China, Eats
Comments 2

Cooking Classes

For real this time! I’m back. As I look back on my journal entries, I realize that I’ve skimped out on detailing a lot of the adventures that I had. As I was saying in my previous post, I’m going to take my journal entries and detail them here for you guys, and so in this next post, I’ll be walking down memory lane to September 21, 2012 (backtracking a little, I know).

I may not have noticed when I was in Beijing, but things happen really fast! With classes, activities, meeting new friends, you can get caught up in the hurricane of events and not realize how much is going on! My entry about Bambi was on September 25 – but I could have easily written about so many other things that happened so close in proximity as well! So here it is —

September 21, 2012


Li Ge Ge (Brother Li) – our master chef!

Well, yesterday was quite cool. I had been meaning to take some cooking classes for a while. We have a BC coordinator that was supposed to help us find cooking classes, but I think because all the ones that he found was a little bit expensive, I took matters into my own hands!

With a simple search into Google (with a VPN, of course), I found and although it wasn’t the cheapest thing I could do in Beijing on a Friday afternoon, they had the largest variety of dishes to choose from, AND they spoke pretty English pretty well.

I invited some girls in our program, and after out Friday morning Chinese classes, we set out to find the hutong!

A hutong is an old, old alleyway that is made up of traditional courtyard styled living spaces in Beijing. Think Mulan buildings. Very outdated, and very rare. There have been a lot of new new age, modern restaurants popping up in hutongs for a more “authentic and speakeasy” – like feel. The Taco Bar being one of them – which I will HAVE to tell you guys about eventually.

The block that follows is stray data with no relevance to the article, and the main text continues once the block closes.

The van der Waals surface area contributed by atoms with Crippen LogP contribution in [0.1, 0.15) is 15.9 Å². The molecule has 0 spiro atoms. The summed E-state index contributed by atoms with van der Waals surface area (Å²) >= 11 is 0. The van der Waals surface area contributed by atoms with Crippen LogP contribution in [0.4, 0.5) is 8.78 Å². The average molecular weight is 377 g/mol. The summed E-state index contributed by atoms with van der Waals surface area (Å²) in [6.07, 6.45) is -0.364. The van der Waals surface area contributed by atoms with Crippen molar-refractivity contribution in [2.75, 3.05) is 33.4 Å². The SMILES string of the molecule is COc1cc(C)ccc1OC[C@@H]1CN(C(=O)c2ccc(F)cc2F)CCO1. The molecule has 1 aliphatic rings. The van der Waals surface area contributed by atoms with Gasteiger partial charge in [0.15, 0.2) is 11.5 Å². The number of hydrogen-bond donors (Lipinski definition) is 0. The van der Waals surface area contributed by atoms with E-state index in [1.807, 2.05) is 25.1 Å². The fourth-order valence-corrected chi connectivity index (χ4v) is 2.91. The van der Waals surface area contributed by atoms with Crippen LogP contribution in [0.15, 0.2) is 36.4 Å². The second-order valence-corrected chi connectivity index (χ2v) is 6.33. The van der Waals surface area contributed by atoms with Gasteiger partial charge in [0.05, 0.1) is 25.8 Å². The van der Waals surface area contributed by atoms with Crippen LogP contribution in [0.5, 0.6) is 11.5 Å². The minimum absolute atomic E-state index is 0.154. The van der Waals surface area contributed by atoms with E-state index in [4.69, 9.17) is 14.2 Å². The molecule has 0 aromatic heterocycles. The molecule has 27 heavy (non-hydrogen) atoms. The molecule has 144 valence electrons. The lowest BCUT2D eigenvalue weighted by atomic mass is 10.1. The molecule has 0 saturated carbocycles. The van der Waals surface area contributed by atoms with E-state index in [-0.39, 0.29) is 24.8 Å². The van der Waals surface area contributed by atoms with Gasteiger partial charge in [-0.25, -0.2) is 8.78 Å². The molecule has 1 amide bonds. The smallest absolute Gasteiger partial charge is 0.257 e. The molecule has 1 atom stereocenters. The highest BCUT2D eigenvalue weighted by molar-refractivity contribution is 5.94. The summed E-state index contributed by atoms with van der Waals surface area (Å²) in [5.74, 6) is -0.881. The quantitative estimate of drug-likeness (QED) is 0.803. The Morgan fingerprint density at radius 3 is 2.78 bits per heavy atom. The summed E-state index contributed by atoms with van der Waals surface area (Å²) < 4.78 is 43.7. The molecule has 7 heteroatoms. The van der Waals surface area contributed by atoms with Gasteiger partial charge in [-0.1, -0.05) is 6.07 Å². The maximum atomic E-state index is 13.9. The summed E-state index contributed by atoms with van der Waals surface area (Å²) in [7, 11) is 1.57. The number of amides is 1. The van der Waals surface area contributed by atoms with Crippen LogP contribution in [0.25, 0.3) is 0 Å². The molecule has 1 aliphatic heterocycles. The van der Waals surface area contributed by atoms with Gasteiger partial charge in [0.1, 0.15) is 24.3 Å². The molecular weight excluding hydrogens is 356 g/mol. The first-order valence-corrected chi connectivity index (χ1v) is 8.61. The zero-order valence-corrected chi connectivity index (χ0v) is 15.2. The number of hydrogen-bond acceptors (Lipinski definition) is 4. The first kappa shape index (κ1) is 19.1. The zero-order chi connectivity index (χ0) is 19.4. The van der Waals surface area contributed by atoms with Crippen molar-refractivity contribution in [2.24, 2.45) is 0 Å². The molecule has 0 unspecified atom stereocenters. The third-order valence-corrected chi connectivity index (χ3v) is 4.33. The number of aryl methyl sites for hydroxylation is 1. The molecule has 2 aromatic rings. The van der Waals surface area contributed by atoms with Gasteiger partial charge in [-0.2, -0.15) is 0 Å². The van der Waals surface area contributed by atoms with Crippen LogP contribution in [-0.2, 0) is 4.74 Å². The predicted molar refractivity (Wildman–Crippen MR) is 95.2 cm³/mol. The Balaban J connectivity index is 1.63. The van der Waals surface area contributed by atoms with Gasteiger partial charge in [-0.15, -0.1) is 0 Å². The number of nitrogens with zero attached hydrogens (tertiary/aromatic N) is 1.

After getting a little lost, we finally had Li Ge Ge come find us. What a nice guy!


the veggie filling that we made!

We were signed up to learn how to make 3 types of dumplings, 2 with meat fillings and one with vegetarian filling, and to watch Brother Li make stir-fried noodles – all from scratch! Fret not, we got the recipe and whatnot for the stir-fried noodles, and we got to eat it afterwards!

the 2 out of 40 i made that looked edible, trust me.

the 2 out of 40 i made that looked edible, trust me.

Brother Li gave us a rundown of how it was going to go, then gave us all jobs to do, mostly chopping veggies – but I’ll show you guys instead of just describing everything.

Putting the filling together wasn’t all that hard, but it was the folding of the dumplings that gave us all the most trouble! After about 35 failed ones, I finally got a decent looking one!

So after all the dumplings were made, Brother Li started making the dough for the noodles, and as we watched in awe as he turned some flour, water, and sale into the prettiest looking noodles, his older sister was prepping the hot oil inside.

yes, this was all made from scratch.

yes, this was all made from scratch.

After we finished up outside with the noodles and prepping the veggies, we all went inside to fry the dumplings and watch the master at work. Watching Brother Li make the stir-fried noodles was like watching an artist at work – we just stood in awe.

Needless to say, it all tasted amazing, and although I paid a little more for the classes than I had hoped, it was definitely worth it. I walked away with 4 recipes, a full stomach, and an experience not to be replicated elsewhere.

Happy camper, I am.

That’s all for now! More next time (:


Now for more pictures! —

the group and our teacher!

the group and our teacher!


don’t they look great?! the sauce tasted awesome, too.









the work of art in process - SO GOOD.

the work of art in process – SO GOOD.











This entry was posted in: China, Eats


kimmi loves that you've perused her blog! feel free to let her know what you liked (or maybe didn't like) about her posts. she hopes you've found her posts helpful in some way, shape or form. she also hopes that in sharing her growth through wanders, ponders, eats, and reads, you'll be inspired or nudged to travel more, reflect more, eat more and read more -- all things she holds near and dear to her heart. happy reading!


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